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Lorna Lippmann (1921–2004)

by Andrew Markus

This article was published:

This is a shared entry with Walter Max Lippmann

Walter Max Leopold Lippmann (1919–1993), Jewish and ethnic community leader, and Lorna Sylvia Lippmann (1921–2004), Aboriginal and community rights worker, were husband and wife. Walter was born on 19 September 1919 in Hamburg, Germany, elder son of Franz Berthold Lippmann, businessman, and his wife Olga Charlotte, née Hahlo. Born into a prosperous and distinguished Jewish family, he was educated at Bertram-Schule and Gelehrtenschule des Johanneums, before starting a commercial apprenticeship in 1936. His father, grandfather, and great-grandfather had been leaders in the Jewish community, and his uncle Leo Lippmann, a lawyer, was State councillor overseeing the city’s finances prior to the advent of the Nazi regime. Not seeing any future in Germany, Walter’s father secured entry permits for Australia through a business contact, W. E. McPherson. Walter left for Melbourne in September 1938, followed by his parents, brother, sister, and grandmother in December. He began work as an engineering clerk at McPherson’s Pty Ltd.  

Lippmann soon became active in Jewish affairs in his newly adopted country. In 1942 he was a signatory to a statement calling for democratisation of community organisations. The next year, as president of the Melbourne Jewish Youth Council, he was a delegate to the Victorian Jewish Advisory Board. On 15 February 1945 he married Lorna Matenson at Temple Beth Israel, St Kilda. Lorna had been born in Melbourne on 21 December 1921, second of three daughters of Russian-born Philip Matenson, medical practitioner, and his locally born wife Pauline Mathilda, née Aarons. A recent graduate of the University of Melbourne (BA, 1943), she was working as a clerk and had been previously educated at Vaucluse convent, Richmond.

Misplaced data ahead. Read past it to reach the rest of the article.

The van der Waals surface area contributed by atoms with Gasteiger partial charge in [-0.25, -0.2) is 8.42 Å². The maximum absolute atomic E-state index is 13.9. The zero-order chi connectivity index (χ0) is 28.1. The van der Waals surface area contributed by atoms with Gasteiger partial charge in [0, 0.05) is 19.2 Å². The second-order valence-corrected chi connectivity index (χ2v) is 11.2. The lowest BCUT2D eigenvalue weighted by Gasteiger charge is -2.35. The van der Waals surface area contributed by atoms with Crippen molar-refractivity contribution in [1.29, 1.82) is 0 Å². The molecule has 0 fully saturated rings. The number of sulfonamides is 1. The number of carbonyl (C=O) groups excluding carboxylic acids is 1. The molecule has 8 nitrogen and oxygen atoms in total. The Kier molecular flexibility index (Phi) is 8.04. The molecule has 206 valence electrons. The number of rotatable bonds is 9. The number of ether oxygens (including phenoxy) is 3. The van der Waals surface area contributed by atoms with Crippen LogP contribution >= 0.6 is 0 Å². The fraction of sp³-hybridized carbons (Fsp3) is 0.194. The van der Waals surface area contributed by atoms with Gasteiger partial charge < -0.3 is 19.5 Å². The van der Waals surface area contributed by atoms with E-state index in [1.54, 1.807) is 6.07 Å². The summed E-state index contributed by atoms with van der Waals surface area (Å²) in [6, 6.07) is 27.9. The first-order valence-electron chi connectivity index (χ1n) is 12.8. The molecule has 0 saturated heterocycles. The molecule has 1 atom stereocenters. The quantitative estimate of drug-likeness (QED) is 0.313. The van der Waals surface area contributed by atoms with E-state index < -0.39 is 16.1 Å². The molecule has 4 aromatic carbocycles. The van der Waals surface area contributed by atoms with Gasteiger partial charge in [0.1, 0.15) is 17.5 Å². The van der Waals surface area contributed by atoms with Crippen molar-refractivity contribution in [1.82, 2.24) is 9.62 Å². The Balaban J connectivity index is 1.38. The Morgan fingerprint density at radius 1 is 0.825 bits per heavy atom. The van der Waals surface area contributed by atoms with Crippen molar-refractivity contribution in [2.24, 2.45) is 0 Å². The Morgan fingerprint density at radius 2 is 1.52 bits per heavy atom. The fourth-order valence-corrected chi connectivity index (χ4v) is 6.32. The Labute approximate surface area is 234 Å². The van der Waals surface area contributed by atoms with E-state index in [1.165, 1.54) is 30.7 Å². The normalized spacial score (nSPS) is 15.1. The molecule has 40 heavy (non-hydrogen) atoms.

After World War II, Walter established with his father the electrical fittings businesses Meteor Lighting Pty Ltd and F. B. Lippmann and Son Pty Ltd. He served as managing director, juggling his business responsibilities with community work. On a visit to Germany in 1947 he witnessed the devastation of the war and heard the ‘unbelievable’ testimony of Holocaust survivors (Lippmann Papers). In 1948 he was appointed honorary secretary of the Executive Council of Australian Jewry, a position he would hold almost continuously until 1960. He also took on various roles in the Victorian Jewish Board of Deputies, including president (1969–72). In 1957 he joined the executive of the Australian Jewish Welfare and Relief Society (president 1960–77), the only member not of Polish background. Under his leadership, the organisation shifted its primary focus from immigrant resettlement to welfare, and made the transition from a reliance on volunteers to hired staff and professionally trained social workers.

In keeping with his belief in an inclusive, coordinated approach, Lippmann worked to bring disparate Jewish organisations under one banner, although not always with success and he was often at loggerheads with factional and conservative leaders. In 1959 he organised the first Jewish Social Services Convention and was inaugural chairman of the Victorian Jewish Social Service Council. As executive vice-president (1966–91) of the Federation of Australian Jewish Welfare Societies, he negotiated migration matters with successive immigration ministers and senior government officials, and he secured tax exemption for restitution payments from the German government to Holocaust survivors.